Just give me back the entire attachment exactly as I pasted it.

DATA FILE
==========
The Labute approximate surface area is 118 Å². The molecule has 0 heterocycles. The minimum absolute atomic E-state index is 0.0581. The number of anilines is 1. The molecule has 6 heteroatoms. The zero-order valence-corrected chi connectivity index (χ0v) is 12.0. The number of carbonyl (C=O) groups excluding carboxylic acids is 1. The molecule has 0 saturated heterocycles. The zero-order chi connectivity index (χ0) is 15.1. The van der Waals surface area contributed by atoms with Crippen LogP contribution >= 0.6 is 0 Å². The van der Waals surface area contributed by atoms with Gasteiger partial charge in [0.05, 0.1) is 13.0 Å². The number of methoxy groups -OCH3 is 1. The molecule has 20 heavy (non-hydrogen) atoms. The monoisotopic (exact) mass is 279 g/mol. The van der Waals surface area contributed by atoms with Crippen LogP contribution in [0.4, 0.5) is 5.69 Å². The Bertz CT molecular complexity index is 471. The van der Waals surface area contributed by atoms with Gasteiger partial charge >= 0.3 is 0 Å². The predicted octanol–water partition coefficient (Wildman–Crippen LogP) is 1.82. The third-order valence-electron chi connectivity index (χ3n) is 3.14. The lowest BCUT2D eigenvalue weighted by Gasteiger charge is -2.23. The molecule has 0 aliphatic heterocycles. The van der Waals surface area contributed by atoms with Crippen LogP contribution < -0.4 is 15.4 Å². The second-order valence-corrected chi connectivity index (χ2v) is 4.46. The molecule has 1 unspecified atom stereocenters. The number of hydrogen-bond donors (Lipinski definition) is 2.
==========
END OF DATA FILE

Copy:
The Labute approximate surface area is 118 Å². The molecule has 0 heterocycles. The minimum absolute atomic E-state index is 0.0581. The number of anilines is 1. The molecule has 6 heteroatoms. The zero-order valence-corrected chi connectivity index (χ0v) is 12.0. The number of carbonyl (C=O) groups excluding carboxylic acids is 1. The molecule has 0 saturated heterocycles. The zero-order chi connectivity index (χ0) is 15.1. The van der Waals surface area contributed by atoms with Crippen LogP contribution >= 0.6 is 0 Å². The van der Waals surface area contributed by atoms with Gasteiger partial charge in [0.05, 0.1) is 13.0 Å². The number of methoxy groups -OCH3 is 1. The molecule has 20 heavy (non-hydrogen) atoms. The monoisotopic (exact) mass is 279 g/mol. The van der Waals surface area contributed by atoms with Crippen LogP contribution in [0.4, 0.5) is 5.69 Å². The Bertz CT molecular complexity index is 471. The van der Waals surface area contributed by atoms with Gasteiger partial charge >= 0.3 is 0 Å². The predicted octanol–water partition coefficient (Wildman–Crippen LogP) is 1.82. The third-order valence-electron chi connectivity index (χ3n) is 3.14. The lowest BCUT2D eigenvalue weighted by Gasteiger charge is -2.23. The molecule has 0 aliphatic heterocycles. The van der Waals surface area contributed by atoms with Crippen LogP contribution < -0.4 is 15.4 Å². The second-order valence-corrected chi connectivity index (χ2v) is 4.46. The molecule has 1 unspecified atom stereocenters. The number of hydrogen-bond donors (Lipinski definition) is 2.